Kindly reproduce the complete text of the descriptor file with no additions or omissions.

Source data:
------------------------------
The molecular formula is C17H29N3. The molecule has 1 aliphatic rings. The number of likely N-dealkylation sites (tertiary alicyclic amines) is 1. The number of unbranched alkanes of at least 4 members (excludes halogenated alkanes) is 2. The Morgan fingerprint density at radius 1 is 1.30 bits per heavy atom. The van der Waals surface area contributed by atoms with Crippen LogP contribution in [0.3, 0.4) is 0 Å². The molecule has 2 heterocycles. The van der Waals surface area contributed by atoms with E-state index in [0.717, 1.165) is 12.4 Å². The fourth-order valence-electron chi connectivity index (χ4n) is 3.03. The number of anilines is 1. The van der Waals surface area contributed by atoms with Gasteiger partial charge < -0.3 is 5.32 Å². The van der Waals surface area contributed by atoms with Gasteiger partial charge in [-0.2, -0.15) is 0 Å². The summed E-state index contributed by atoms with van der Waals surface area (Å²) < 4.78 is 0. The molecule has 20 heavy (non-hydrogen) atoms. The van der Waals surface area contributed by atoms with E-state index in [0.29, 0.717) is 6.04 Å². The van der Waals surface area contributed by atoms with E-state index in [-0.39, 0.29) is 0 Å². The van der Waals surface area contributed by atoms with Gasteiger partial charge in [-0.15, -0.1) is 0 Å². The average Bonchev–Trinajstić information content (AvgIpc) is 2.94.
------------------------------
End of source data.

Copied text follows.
The molecular formula is C17H29N3. The molecule has 1 aliphatic rings. The number of likely N-dealkylation sites (tertiary alicyclic amines) is 1. The number of unbranched alkanes of at least 4 members (excludes halogenated alkanes) is 2. The Morgan fingerprint density at radius 1 is 1.30 bits per heavy atom. The van der Waals surface area contributed by atoms with Crippen LogP contribution in [0.3, 0.4) is 0 Å². The molecule has 2 heterocycles. The van der Waals surface area contributed by atoms with E-state index in [0.717, 1.165) is 12.4 Å². The fourth-order valence-electron chi connectivity index (χ4n) is 3.03. The number of anilines is 1. The van der Waals surface area contributed by atoms with Gasteiger partial charge < -0.3 is 5.32 Å². The van der Waals surface area contributed by atoms with Gasteiger partial charge in [-0.2, -0.15) is 0 Å². The summed E-state index contributed by atoms with van der Waals surface area (Å²) < 4.78 is 0. The molecule has 20 heavy (non-hydrogen) atoms. The van der Waals surface area contributed by atoms with E-state index in [0.29, 0.717) is 6.04 Å². The van der Waals surface area contributed by atoms with E-state index in [-0.39, 0.29) is 0 Å². The van der Waals surface area contributed by atoms with Gasteiger partial charge in [-0.15, -0.1) is 0 Å². The average Bonchev–Trinajstić information content (AvgIpc) is 2.94.